21 Creatives for #SGABF2018 — Karen Tan
SGABF: You have been in theatre for a long time now, and have worked with many theatre companies. In your opinion, do you think the theatre scene has evolved over the years? In what ways would you like to see it change or grow?
Karen Tan (KT): I get asked this question a lot and this word ‘evolved’. The thing about me is that it always depends on how we use certain words and certain definitions of the word ‘evolved’. So I mean if you talk about ‘evolved’, it always seems to go from small to big. But ‘evolved’ is not a different word for ‘growing’. If you ask me whether it’s grown, I would say yes. If you ask me if it’s evolved, then I just wonder what it means when you say evolved?
I suppose in some ways, theatre has evolved in terms of language, and style. But from what it was when I first started out in the 80s, it hasn’t changed or evolved that much either. It’s still very mainly English speaking, it still seems to be a novelty to have certain types of work put up. There is a theatre company that’s very popular now, that has been lauded for promoting local work. I’ve been doing local work with companies that have been around for 30 years. The work that these companies have been doing 30 years ago is still pretty much the same. But it suddenly seems to become a novelty because somebody else has jumped on the bandwagon and I find that incredibly unfair, very closed-minded, and very ignorant.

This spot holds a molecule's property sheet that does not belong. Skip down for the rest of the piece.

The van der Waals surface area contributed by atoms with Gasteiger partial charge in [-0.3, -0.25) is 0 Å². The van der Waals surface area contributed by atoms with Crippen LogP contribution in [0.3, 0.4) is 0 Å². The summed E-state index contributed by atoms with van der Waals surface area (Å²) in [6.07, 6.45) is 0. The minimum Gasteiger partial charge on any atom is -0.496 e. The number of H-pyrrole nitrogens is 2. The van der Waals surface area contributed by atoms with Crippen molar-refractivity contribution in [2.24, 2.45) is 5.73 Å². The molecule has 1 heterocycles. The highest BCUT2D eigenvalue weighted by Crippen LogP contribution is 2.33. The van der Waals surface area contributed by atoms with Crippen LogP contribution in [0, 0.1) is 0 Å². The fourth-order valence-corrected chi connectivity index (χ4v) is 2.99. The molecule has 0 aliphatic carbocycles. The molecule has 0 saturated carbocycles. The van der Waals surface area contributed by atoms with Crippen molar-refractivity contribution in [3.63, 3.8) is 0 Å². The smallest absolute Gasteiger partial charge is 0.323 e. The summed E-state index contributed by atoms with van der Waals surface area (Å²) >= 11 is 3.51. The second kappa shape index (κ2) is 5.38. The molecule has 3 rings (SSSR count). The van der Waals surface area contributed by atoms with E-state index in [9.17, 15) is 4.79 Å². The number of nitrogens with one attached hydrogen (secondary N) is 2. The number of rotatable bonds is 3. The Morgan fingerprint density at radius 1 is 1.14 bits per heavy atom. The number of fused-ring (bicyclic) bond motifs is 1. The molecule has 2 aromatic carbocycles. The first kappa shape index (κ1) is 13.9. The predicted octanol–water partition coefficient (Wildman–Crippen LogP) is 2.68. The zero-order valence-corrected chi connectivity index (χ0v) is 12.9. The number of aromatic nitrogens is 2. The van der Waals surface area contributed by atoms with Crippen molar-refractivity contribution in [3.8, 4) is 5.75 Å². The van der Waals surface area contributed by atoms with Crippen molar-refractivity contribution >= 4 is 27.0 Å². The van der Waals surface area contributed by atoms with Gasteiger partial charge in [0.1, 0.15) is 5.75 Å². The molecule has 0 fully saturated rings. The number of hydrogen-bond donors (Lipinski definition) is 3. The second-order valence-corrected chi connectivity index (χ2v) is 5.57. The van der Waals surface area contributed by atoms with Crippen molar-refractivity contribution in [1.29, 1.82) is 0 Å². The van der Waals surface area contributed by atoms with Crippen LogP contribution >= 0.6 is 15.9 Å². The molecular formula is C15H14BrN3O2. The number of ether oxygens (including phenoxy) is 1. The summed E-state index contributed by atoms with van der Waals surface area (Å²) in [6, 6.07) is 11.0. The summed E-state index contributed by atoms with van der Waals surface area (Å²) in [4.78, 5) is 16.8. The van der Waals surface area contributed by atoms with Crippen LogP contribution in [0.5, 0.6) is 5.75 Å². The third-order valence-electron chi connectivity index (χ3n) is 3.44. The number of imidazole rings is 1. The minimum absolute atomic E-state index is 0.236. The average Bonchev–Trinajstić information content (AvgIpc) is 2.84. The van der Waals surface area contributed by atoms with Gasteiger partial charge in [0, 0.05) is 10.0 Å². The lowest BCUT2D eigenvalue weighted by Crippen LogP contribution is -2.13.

So if you ask me if theatre has evolved, I would say it has grown and it has opened up, but the audience has not. Instead, it’s gone into the rivers. They have grown ironically; the more Singaporeans open up, the more their minds are closed. I don’t think it’s limited to just theatre. It’s our mindset as a society because all you need is one mother to write in to say, “I was watching this play with my 14-year-old son and you all had a scene between these two men and it made my son very uncomfortable.” It only takes one mother, not a group of parents.
There is a lot more freedom now to say a lot of things. In 1993, I acted in the first RA play in Singapore. It was Tan Tarn How's The Lady of Soul and Her Ultimate ‘S’ Machine. It was such a big deal at the time. Tarn How thought that Singapore needed more expression, more emotions, more soul. It’s not to say that sex equals soul but to be able to feel such raw emotion and passion is something that Singaporeans have never experienced. But boy, it’ll take a long time for people to understand that. That’s the irony of it: the more open-minded we are, the more conservative we become. So how did that happen, and why? Why are we embracing more openness in our food and we experiment with flavour and tastes from all over the world yet our mindset of the world is so covered up still?
Theatre is really one of the oldest art forms. I mean just sitting here talking to you is the art of theatricality, isn’t it? Us sitting on this couch, you looking at me and I at you. You writing down, recording this, getting someone to transcribe this. All of this is also a form of theatre, it’s just how you define it.
SGABF: You have reached a point that most theatre practitioners who are starting out aim to achieve, with roles of pivotal characters in perennial plays like Stella Kon's Emily of Emerald Hill and Faith Ng's A Good Death. How do you continue to push creative boundaries to attain the next level?
KT: I try not to do things that I’ve done before, and I try to find different ways of looking at people. What I always find very important is making something of my character that other people may not have seen before.